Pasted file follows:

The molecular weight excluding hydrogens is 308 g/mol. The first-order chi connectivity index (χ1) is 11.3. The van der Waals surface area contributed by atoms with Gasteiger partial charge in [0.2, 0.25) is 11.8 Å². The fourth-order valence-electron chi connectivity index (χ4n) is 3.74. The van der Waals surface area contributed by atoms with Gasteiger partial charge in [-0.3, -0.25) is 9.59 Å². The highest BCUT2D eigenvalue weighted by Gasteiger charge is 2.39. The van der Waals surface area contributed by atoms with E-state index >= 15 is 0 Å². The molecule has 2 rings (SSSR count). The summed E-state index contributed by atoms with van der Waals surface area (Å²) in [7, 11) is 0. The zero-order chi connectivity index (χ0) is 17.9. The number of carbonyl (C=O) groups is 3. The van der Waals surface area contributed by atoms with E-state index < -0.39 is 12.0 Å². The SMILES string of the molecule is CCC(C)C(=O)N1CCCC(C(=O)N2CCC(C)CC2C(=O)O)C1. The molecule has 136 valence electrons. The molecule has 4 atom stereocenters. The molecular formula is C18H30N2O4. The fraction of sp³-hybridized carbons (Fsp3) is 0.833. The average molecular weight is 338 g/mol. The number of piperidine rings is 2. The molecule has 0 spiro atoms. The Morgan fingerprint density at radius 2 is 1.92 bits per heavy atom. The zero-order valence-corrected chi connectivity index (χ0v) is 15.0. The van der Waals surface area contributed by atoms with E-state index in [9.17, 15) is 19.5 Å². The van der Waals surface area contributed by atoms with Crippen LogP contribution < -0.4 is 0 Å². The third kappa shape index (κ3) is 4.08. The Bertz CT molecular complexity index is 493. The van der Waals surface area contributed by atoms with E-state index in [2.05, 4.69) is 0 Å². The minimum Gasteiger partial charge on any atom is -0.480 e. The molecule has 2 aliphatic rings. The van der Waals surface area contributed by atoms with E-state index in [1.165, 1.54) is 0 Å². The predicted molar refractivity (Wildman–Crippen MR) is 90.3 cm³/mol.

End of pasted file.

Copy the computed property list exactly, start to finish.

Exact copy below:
The molecular weight excluding hydrogens is 308 g/mol. The first-order chi connectivity index (χ1) is 11.3. The van der Waals surface area contributed by atoms with Gasteiger partial charge in [0.2, 0.25) is 11.8 Å². The fourth-order valence-electron chi connectivity index (χ4n) is 3.74. The van der Waals surface area contributed by atoms with Gasteiger partial charge in [-0.3, -0.25) is 9.59 Å². The highest BCUT2D eigenvalue weighted by Gasteiger charge is 2.39. The van der Waals surface area contributed by atoms with E-state index >= 15 is 0 Å². The molecule has 2 rings (SSSR count). The summed E-state index contributed by atoms with van der Waals surface area (Å²) in [7, 11) is 0. The zero-order chi connectivity index (χ0) is 17.9. The number of carbonyl (C=O) groups is 3. The van der Waals surface area contributed by atoms with E-state index < -0.39 is 12.0 Å². The SMILES string of the molecule is CCC(C)C(=O)N1CCCC(C(=O)N2CCC(C)CC2C(=O)O)C1. The molecule has 136 valence electrons. The molecule has 4 atom stereocenters. The molecular formula is C18H30N2O4. The fraction of sp³-hybridized carbons (Fsp3) is 0.833. The average molecular weight is 338 g/mol. The number of piperidine rings is 2. The molecule has 0 spiro atoms. The Morgan fingerprint density at radius 2 is 1.92 bits per heavy atom. The zero-order valence-corrected chi connectivity index (χ0v) is 15.0. The van der Waals surface area contributed by atoms with E-state index in [9.17, 15) is 19.5 Å². The van der Waals surface area contributed by atoms with Crippen LogP contribution < -0.4 is 0 Å². The third kappa shape index (κ3) is 4.08. The Bertz CT molecular complexity index is 493. The van der Waals surface area contributed by atoms with E-state index in [2.05, 4.69) is 0 Å². The minimum Gasteiger partial charge on any atom is -0.480 e. The molecule has 2 aliphatic rings. The van der Waals surface area contributed by atoms with E-state index in [1.165, 1.54) is 0 Å². The predicted molar refractivity (Wildman–Crippen MR) is 90.3 cm³/mol.